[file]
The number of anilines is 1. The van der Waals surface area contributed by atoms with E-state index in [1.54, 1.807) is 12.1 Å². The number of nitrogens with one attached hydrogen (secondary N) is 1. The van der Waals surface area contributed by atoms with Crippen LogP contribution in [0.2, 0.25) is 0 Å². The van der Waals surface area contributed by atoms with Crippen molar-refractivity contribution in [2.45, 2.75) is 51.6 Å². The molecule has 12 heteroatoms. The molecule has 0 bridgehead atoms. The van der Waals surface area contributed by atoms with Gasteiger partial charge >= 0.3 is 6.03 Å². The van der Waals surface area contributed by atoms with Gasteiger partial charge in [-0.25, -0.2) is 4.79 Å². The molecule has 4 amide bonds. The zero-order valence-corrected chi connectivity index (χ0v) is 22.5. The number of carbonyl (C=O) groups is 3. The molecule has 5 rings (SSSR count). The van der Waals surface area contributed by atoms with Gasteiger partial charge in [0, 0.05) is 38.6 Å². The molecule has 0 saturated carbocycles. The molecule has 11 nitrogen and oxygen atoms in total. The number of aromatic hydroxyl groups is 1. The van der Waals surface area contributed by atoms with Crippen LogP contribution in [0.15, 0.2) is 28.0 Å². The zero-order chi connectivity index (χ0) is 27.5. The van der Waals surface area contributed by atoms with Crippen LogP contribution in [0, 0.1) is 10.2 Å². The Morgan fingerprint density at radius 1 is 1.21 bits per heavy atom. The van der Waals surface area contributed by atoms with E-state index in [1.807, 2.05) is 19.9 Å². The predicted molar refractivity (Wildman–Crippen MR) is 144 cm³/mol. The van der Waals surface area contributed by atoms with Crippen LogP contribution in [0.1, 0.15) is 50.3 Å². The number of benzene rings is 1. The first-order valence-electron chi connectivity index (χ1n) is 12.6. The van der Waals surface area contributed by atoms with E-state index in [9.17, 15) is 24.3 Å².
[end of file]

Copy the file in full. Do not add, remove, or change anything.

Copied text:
The number of anilines is 1. The van der Waals surface area contributed by atoms with E-state index in [1.54, 1.807) is 12.1 Å². The number of nitrogens with one attached hydrogen (secondary N) is 1. The van der Waals surface area contributed by atoms with Crippen LogP contribution in [0.2, 0.25) is 0 Å². The van der Waals surface area contributed by atoms with Crippen molar-refractivity contribution in [2.45, 2.75) is 51.6 Å². The molecule has 12 heteroatoms. The molecule has 0 bridgehead atoms. The van der Waals surface area contributed by atoms with Gasteiger partial charge >= 0.3 is 6.03 Å². The van der Waals surface area contributed by atoms with Gasteiger partial charge in [-0.25, -0.2) is 4.79 Å². The molecule has 4 amide bonds. The zero-order valence-corrected chi connectivity index (χ0v) is 22.5. The number of carbonyl (C=O) groups is 3. The molecule has 5 rings (SSSR count). The van der Waals surface area contributed by atoms with Gasteiger partial charge in [0, 0.05) is 38.6 Å². The molecule has 0 saturated carbocycles. The molecule has 11 nitrogen and oxygen atoms in total. The number of aromatic hydroxyl groups is 1. The van der Waals surface area contributed by atoms with Crippen LogP contribution in [0.15, 0.2) is 28.0 Å². The zero-order chi connectivity index (χ0) is 27.5. The van der Waals surface area contributed by atoms with Crippen LogP contribution in [0, 0.1) is 10.2 Å². The Morgan fingerprint density at radius 1 is 1.21 bits per heavy atom. The van der Waals surface area contributed by atoms with E-state index in [1.807, 2.05) is 19.9 Å². The predicted molar refractivity (Wildman–Crippen MR) is 144 cm³/mol. The van der Waals surface area contributed by atoms with Crippen LogP contribution in [0.1, 0.15) is 50.3 Å². The number of benzene rings is 1. The first-order valence-electron chi connectivity index (χ1n) is 12.6. The van der Waals surface area contributed by atoms with E-state index in [9.17, 15) is 24.3 Å².